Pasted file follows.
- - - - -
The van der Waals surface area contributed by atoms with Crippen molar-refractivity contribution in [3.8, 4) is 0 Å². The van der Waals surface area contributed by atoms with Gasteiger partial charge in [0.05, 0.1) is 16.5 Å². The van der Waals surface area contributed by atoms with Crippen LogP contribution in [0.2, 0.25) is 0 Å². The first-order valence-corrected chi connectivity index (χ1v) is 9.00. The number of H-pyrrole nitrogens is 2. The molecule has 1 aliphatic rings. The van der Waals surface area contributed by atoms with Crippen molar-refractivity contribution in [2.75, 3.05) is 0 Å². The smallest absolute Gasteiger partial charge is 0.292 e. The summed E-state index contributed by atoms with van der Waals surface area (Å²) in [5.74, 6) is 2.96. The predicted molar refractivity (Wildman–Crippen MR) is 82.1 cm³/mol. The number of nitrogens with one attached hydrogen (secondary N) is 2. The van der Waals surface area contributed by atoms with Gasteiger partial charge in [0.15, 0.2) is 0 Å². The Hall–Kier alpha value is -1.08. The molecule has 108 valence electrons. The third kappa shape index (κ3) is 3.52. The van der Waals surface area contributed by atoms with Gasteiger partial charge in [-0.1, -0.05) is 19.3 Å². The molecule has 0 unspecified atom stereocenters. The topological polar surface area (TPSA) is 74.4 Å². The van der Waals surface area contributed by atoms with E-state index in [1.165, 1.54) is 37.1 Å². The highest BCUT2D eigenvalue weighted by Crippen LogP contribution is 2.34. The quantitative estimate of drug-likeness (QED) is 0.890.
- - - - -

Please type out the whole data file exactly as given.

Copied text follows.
The van der Waals surface area contributed by atoms with Crippen molar-refractivity contribution in [3.8, 4) is 0 Å². The van der Waals surface area contributed by atoms with Gasteiger partial charge in [0.05, 0.1) is 16.5 Å². The van der Waals surface area contributed by atoms with Crippen LogP contribution in [0.2, 0.25) is 0 Å². The first-order valence-corrected chi connectivity index (χ1v) is 9.00. The number of H-pyrrole nitrogens is 2. The molecule has 1 aliphatic rings. The van der Waals surface area contributed by atoms with Crippen molar-refractivity contribution in [2.75, 3.05) is 0 Å². The smallest absolute Gasteiger partial charge is 0.292 e. The summed E-state index contributed by atoms with van der Waals surface area (Å²) in [5.74, 6) is 2.96. The predicted molar refractivity (Wildman–Crippen MR) is 82.1 cm³/mol. The number of nitrogens with one attached hydrogen (secondary N) is 2. The van der Waals surface area contributed by atoms with Gasteiger partial charge in [0.15, 0.2) is 0 Å². The Hall–Kier alpha value is -1.08. The molecule has 108 valence electrons. The third kappa shape index (κ3) is 3.52. The van der Waals surface area contributed by atoms with Gasteiger partial charge in [-0.1, -0.05) is 19.3 Å². The molecule has 0 unspecified atom stereocenters. The topological polar surface area (TPSA) is 74.4 Å². The van der Waals surface area contributed by atoms with E-state index in [1.165, 1.54) is 37.1 Å². The highest BCUT2D eigenvalue weighted by Crippen LogP contribution is 2.34. The quantitative estimate of drug-likeness (QED) is 0.890.